Our Atheist Hanukkah

Neither my husband nor I were raised in a Jewish home. I had never considered celebrating Hanukkah until after I had children. As a child I was always curious about my friends who celebrated the holiday.

The past few years we have lit our Menorah, read Hanukkah stories and played dreidel. This year they even sang a Hanukkah song for their December Concert at school. (More on that later.)

This year we focused on the story of the Maccabees, the Jewish rebel army who fought back to take control of Judea. We spoke about how the temple had been taken over and Judaism was outlawed. We learned about the re-dedication of the second temple and the oil in the lamp.  We spoke about religious freedom. We spoke about standing up for what we believe in.

We discussed the point of what a 'miracle' is. What defines magic, what defines logic and what we can conclude from our discussion.

My children are in first and second grade. So our discussion didn't get too deep, they were focused on the dreidel playing they knew would be taking place after mommy stopped talking. But I know that if we use this holiday as a way to have an open discussion each year about religious freedoms, and discussions about what makes a miracle, I know that the holiday I spent time wondering about as a child, will become a sweet family tradition.

Our Menorah on the 8th night of Hanukkah 12/2013

Each night of Hanukkah this year, they received a small gift. This was our first time doing more than the candles, stories and dreidels. My husband and I felt that it was time for us to make this our main holiday for the year, instead of focusing so heavily on Christmas. It felt really awesome seeing how much fun the girls had celebrating something so foreign and different to my husband and I.  To me, it proved that there were already so many awesome holidays in place, that I didn't need to create any of our own.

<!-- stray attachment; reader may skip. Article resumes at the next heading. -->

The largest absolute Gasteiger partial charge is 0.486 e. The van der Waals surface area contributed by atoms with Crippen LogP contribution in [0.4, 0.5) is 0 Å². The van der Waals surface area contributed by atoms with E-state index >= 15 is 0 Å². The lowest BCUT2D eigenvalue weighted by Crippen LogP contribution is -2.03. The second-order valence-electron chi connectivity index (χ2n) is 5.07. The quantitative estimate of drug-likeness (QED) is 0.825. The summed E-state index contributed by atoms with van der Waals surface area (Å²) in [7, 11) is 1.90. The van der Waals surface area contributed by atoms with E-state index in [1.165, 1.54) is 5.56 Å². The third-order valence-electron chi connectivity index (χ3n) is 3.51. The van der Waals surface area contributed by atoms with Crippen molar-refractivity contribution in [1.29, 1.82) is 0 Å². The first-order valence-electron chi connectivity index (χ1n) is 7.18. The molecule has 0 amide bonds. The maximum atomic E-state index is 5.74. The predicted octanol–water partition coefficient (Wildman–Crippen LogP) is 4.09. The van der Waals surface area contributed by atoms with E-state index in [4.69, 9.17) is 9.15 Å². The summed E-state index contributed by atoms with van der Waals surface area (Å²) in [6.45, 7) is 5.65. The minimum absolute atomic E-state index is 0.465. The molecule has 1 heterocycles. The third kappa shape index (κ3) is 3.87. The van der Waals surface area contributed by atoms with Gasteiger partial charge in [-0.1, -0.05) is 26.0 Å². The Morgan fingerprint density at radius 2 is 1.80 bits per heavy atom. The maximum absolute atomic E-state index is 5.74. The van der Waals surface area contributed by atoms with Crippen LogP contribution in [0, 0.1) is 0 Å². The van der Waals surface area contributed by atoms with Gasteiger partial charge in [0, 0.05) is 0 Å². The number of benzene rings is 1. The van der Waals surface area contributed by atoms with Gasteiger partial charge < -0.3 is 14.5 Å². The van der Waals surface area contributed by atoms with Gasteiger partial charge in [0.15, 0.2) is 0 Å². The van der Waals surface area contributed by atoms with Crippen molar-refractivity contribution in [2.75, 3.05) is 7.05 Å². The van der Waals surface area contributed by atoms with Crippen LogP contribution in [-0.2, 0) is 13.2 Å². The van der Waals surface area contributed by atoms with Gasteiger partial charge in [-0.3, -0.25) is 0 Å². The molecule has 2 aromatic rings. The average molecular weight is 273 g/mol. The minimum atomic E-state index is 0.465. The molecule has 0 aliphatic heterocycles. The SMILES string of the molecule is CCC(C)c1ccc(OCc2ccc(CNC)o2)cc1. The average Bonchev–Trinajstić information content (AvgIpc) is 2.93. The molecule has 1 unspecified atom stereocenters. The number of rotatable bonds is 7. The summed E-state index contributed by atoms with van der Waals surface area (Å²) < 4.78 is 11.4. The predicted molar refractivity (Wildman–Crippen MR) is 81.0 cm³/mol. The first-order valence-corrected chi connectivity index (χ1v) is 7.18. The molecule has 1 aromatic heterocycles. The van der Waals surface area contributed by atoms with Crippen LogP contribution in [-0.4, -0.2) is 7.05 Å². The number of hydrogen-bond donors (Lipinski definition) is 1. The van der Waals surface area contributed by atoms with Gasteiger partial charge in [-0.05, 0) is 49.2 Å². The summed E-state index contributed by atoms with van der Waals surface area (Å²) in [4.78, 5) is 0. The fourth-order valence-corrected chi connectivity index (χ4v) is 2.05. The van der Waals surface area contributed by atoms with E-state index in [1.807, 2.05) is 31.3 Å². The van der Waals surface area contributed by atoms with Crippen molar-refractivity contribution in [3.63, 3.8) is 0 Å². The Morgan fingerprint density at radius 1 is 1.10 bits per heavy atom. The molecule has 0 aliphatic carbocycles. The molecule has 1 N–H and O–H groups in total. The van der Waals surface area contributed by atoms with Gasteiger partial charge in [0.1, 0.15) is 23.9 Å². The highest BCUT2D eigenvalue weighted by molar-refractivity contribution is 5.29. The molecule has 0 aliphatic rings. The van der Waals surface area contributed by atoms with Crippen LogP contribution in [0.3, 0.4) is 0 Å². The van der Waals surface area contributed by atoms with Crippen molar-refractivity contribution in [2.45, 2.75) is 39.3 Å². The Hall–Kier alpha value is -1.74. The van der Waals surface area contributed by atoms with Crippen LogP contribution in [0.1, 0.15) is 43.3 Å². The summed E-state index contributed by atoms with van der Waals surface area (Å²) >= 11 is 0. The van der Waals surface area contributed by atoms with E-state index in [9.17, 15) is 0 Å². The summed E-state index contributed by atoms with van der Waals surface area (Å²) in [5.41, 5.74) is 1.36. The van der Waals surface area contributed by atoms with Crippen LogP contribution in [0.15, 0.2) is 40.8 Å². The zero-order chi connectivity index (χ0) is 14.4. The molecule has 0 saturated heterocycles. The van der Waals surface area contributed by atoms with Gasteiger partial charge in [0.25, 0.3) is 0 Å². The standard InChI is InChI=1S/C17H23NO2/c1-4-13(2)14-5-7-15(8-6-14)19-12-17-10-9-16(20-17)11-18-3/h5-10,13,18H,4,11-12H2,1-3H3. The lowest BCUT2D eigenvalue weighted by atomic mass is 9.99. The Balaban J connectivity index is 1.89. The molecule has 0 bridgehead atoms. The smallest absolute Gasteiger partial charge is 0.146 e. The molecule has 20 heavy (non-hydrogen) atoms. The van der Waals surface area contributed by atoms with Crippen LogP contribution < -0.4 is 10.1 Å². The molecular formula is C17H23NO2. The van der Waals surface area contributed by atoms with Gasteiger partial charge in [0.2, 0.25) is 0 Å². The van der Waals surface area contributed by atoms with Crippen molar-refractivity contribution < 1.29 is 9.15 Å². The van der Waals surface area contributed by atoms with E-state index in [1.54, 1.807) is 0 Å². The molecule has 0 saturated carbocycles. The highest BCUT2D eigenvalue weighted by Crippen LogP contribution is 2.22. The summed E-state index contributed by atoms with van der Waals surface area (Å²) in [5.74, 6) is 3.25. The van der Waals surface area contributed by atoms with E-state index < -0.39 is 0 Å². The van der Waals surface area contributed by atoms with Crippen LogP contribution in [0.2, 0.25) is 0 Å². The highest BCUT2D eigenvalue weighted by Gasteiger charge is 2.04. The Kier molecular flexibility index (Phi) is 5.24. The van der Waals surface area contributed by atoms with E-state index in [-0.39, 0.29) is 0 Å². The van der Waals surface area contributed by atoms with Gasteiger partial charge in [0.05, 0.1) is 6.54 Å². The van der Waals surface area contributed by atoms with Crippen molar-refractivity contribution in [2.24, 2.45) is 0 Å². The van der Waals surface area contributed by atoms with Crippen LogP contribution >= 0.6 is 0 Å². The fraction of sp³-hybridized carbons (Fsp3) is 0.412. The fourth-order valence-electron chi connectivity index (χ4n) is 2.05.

I am hoping to celebrate Chalica next year alongside Hanukkah and maybe Christmas. I want my children to learn more about the origins of Saturnalia and we may end up nixing Christmas altogether next year. I am hoping to find a way to mix all of the December holidays together, but I am thinking it may just evolve into a month long celebration of Thankfulness and lessons in religious freedom, science and history. As soon as I figure it out, I will let you know!

Sunday, December 8, 2013

Taking the Christ out of Christmas

One of the most difficult things to learn about while I was unknowingly shedding myself of religion was that Christmas wasn't originally Christmas. It was a Pagan holiday called Saturnalia.  I know what you are thinking, that I just made that up. (I totally thought someone out there on the internet was messing with my mind.) But I assure you, the entire December birth in Jerusalem is probably not even true. Which is also something I read on the internet that I had originally thought was anti-Mormon propaganda.